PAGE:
2golden shallots, finely chopped4 clovesgarlic, finely chopped2 stalkslemon grass, finely chopped80 ml (1/3 cup) fish sauce450 gmbeef sirloin, cut into strips2small red chillies, finely chopped55 gm (¼ cup) white sugar70 mllime juice60 ml (¼ cup) rice vinegar250 gmfresh rice sheet noodles1iceberg lettuce, cut into thin wedges2Lebanese cucumbers, cut into julienne1carrot, cut into julienne50 gmbean sprouts1½ cups (loosely packed) coriander leaves1½ cups (loosely packed) Vietnamese mint leavesTo serve:roasted peanuts, coarsely chopped
Combine shallot, 3 cloves of garlic and lemongrass in a mortar and, using a pestle, pound to a coarse paste. Add 1 tbsp fish sauce, season to taste with sea salt and freshly ground black pepper and pound to combine. Place beef and lemongrass paste
in a non-reactive bowl, toss to coat, cover with plastic wrap and marinate for 1 hour.
Combine remaining garlic and fish sauce, chilli, sugar, lime juice and vinegar and stir until sugar dissolves. Set dressing aside.
Place rice noodles in a heat-proof bowl, pour over boiling water and stir using chopsticks to separate noodles. Drain, refresh in cold water, then drain again.
Thread beef onto bamboo skewers which have been soaked in water for 10 minutes. Heat a chargrill pan over high heat and cook beef skewers for 1-2 minutes on each side.
Combine noodles, lettuce, cucumber, carrot, bean sprouts and herbs in a large bowl. Remove beef from skewers, add to bowl, drizzle with dressing and toss to combine, divide among bowls, scatter with peanuts and serve immediately.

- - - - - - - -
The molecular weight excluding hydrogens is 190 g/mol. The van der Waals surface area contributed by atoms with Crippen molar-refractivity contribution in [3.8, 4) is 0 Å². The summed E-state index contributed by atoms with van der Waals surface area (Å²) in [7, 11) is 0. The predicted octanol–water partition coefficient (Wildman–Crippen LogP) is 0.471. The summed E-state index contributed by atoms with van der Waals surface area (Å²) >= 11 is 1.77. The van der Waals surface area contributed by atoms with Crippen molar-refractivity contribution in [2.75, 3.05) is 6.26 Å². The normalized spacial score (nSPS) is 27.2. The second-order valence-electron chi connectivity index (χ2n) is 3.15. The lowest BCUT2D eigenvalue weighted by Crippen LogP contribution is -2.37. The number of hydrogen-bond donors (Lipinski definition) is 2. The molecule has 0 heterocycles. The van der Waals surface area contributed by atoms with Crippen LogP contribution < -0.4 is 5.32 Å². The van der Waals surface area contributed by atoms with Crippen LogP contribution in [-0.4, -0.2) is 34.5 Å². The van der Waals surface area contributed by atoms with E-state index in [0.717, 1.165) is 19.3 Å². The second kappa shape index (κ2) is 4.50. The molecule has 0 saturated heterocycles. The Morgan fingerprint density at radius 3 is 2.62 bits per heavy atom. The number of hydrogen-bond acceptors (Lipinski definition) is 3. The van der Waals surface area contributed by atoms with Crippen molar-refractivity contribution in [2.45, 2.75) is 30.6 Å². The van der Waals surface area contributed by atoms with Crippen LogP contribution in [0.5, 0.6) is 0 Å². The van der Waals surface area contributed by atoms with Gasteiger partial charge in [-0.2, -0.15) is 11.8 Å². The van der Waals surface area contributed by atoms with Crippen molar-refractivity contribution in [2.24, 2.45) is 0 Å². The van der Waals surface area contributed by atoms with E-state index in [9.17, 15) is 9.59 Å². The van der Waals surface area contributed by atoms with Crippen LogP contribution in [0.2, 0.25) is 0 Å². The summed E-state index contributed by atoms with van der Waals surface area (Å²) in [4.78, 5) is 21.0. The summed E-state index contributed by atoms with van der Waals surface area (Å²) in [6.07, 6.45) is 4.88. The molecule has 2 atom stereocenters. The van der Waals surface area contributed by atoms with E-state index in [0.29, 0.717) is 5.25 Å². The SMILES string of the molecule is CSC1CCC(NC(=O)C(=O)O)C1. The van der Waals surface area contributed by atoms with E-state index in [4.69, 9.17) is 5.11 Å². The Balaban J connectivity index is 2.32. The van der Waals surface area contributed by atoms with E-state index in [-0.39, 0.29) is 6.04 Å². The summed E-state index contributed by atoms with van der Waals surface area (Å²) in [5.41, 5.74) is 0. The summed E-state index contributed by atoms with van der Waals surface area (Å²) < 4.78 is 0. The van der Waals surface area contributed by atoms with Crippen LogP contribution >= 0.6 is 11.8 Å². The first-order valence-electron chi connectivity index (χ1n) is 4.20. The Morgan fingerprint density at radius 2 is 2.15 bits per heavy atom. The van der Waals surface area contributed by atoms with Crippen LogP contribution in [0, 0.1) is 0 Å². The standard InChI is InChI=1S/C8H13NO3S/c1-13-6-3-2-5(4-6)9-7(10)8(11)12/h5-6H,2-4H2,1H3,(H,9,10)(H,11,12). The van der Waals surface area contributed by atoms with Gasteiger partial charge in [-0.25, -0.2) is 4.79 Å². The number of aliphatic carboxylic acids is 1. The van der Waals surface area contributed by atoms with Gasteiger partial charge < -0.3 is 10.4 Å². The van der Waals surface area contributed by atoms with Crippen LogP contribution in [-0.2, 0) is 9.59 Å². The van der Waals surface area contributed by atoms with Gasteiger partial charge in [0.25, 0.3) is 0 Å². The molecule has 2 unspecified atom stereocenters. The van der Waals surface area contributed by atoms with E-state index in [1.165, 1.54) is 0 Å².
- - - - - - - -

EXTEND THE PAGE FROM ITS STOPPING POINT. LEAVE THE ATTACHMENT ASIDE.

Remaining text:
It seems every Asian cuisine has its own version of a rice noodle, whether fresh or dried. Semi-transparent rice vermicelli are made from rice flour paste. They’re sold in bundles, cooked quickly and make an appearance in spring rolls, soups and stir-fries, providing textural drama when deep-fried. Rice sticks are thicker than rice vermicelli and are available in a variety of widths. Perhaps their most popular incarnation is as the basis of pad Thai. Fresh, round rice noodles, ranging from the very fine to those that are as thick as a Hokkien noodle, take a star turn in Malaysia’s laksa. Fresh noodles cut into ribbons from fresh rice sheets are used in Vietnamese beef noodle soup, Malaysian stir-fries and Cantonese hor fun. We’ve included them in this lemongrass beef and noodle salad, where their silky, slippery texture contrasts with fresh herbs and crunchy peanuts.
At A Glance
Serves 6 people
At A Glance
Serves 6 people
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